Hunger – movie review

Most Americans don’t know who Bobby Sands was. However, mentioning his name anywhere in Ireland or the UK, will provoke an  immediate emotional reaction reaction. He is considered either a martyr or a terrorist. There is no such thing as a neutral opinion

Hunger is a movie that is so real and moving it is difficult to watch. It is the true story of Bobby Sands, the IRA member,  during his 66 day hunger strike in 1981 in a North Ireland prison.

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The background of the movie is that of  the conflicting ideologies between the IRA and the British government. The IRA members consider themselves a patriotic Irish army fighting against a repressive regime. As such, they want to be treated as prisoners of war and had been, until Margaret Thatcher removed the “Special Status” category for IRA prisoners.

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The film does not take any political stance. It’s focus is on the daily life inside the prison. The IRA members have made a decision to go on a hunger strike one at a time until the Special Status is reinstated.  This film is the close up study of someone who is willing to die for a cause in one of the most painful ways possible.

This movie has some of the best performances we have ever seen on film. Michael Fassbender plays Bobby Sands, and put his own life at risk for this part. No special effects wee used, and Michael Fassbender went from 170 pounds down to 132 pounds during the making of the movie.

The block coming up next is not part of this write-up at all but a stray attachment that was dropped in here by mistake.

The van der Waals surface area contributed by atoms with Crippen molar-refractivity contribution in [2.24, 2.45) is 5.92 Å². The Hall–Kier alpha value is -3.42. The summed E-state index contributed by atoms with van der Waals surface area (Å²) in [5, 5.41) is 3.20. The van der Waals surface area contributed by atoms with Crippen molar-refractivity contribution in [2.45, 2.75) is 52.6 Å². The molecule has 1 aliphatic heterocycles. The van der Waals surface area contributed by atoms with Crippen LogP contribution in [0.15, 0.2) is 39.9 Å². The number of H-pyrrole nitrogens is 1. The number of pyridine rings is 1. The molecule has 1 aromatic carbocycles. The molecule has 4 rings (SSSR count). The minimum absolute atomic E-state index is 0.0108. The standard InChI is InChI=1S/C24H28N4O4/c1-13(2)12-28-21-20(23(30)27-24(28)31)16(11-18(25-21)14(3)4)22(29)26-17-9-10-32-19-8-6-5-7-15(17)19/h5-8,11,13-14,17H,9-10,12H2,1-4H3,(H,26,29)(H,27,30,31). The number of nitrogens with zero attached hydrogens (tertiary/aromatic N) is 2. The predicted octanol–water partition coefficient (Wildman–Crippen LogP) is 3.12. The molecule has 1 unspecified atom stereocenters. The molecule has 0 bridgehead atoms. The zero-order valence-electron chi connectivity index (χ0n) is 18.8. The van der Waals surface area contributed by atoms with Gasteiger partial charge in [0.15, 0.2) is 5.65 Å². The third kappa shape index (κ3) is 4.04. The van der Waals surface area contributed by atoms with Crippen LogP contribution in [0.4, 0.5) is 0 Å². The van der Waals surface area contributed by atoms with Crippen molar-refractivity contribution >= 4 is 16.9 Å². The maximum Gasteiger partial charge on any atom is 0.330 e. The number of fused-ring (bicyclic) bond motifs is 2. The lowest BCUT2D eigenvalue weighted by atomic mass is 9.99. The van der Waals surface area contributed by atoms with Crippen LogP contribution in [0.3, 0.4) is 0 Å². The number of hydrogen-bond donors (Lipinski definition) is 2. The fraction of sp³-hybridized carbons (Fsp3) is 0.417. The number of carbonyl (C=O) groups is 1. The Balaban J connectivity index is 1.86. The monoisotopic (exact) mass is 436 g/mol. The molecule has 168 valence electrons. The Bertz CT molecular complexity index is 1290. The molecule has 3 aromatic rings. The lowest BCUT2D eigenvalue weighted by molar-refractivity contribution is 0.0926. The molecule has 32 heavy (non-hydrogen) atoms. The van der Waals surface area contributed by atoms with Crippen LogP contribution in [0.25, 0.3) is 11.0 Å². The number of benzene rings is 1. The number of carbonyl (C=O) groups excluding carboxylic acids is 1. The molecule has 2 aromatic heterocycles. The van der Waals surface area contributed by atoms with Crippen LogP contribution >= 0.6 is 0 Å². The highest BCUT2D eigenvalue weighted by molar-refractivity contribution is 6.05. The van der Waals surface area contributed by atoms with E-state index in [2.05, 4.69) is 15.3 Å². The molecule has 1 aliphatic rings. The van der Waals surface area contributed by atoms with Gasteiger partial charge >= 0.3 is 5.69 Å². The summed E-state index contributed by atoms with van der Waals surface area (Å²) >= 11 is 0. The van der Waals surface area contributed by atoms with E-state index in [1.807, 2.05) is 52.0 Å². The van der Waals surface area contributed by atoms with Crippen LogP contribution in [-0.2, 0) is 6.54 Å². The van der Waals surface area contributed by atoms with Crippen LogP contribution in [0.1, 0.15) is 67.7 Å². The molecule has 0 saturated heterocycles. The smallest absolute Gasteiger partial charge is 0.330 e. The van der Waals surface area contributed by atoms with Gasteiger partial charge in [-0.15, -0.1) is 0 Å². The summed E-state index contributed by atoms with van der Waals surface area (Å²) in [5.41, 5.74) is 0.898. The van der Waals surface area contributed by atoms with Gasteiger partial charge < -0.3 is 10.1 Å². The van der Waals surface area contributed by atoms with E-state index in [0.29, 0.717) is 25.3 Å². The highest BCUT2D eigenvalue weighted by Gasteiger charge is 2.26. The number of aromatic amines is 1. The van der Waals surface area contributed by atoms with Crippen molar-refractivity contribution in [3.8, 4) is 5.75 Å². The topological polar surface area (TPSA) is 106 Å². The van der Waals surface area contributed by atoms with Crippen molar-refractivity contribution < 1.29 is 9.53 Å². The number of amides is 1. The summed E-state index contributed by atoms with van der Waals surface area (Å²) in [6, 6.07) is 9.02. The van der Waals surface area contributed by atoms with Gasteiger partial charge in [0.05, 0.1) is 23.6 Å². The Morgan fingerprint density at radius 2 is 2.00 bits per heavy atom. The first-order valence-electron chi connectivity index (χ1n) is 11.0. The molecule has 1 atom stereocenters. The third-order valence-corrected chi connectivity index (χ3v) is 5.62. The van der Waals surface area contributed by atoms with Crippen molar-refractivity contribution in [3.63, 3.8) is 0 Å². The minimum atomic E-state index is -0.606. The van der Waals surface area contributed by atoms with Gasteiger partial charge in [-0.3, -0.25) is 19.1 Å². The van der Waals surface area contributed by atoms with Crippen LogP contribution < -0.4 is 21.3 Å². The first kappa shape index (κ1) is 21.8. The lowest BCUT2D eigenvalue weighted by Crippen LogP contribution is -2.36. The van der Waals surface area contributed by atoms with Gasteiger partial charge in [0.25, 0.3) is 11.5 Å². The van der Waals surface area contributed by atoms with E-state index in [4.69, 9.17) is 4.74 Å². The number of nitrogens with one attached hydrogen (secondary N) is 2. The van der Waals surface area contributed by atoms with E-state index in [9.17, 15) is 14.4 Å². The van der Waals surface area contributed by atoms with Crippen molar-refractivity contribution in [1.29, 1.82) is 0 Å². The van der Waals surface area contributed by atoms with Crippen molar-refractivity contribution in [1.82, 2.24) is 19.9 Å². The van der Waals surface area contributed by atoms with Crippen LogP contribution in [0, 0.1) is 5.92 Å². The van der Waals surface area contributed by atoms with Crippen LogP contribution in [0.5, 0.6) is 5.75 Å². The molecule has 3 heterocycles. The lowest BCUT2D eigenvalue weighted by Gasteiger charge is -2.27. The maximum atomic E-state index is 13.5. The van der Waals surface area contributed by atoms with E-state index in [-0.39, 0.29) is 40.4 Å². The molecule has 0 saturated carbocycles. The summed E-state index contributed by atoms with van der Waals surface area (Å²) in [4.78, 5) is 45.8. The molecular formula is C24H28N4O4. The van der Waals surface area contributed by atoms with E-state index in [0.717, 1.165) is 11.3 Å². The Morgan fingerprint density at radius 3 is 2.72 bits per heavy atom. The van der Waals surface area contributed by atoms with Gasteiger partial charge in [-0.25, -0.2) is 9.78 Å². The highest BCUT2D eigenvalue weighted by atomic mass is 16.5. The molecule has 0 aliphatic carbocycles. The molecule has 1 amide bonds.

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One of the longest and most memorable scenes in the film is the discussion by Bobby Sands and the prison priest when Bobby announces his intention to begin his hunger strike. The priest, excellently played by Liam Cunningham, tries every tactic he can to make Bobby change his mind.

The priest tries the political argument that the British government will never back down. He tries the theological approach, pointing out that Bobby would be committing suicide; which the Catholic church considers a mortal sin.

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For every argument Bobby has an answer. Despite the dark nature of their subject matter, these two men debate back and forth  with  Irish banter, including  jokes and off-subject stories to lighten the mood. At some points they seem like two friends in a pub discussing a disputed goal in a football match. Then they come back to the real subject and you remember that they are debating whether one of them should starve himself to death.

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The movie also focuses on one of the prison guards. It shows the psychological toll on him of the constant tension inside and outside the prison. In the prison, the guard treats the prisoners brutally and outside the prison,  the guard’s life is constantly at risk. He does not dare start his car without first looking under it so make sure the IRA has not placed a bomb on it during the night. The guard is played by Stuart Graham. His acting skills are amazing. His part has virtually no words, so the tension and pressure in his life are shown completely with body language.

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This is an incredible film that you will long remember.

We give this movie our highest rating of Five Stars *****

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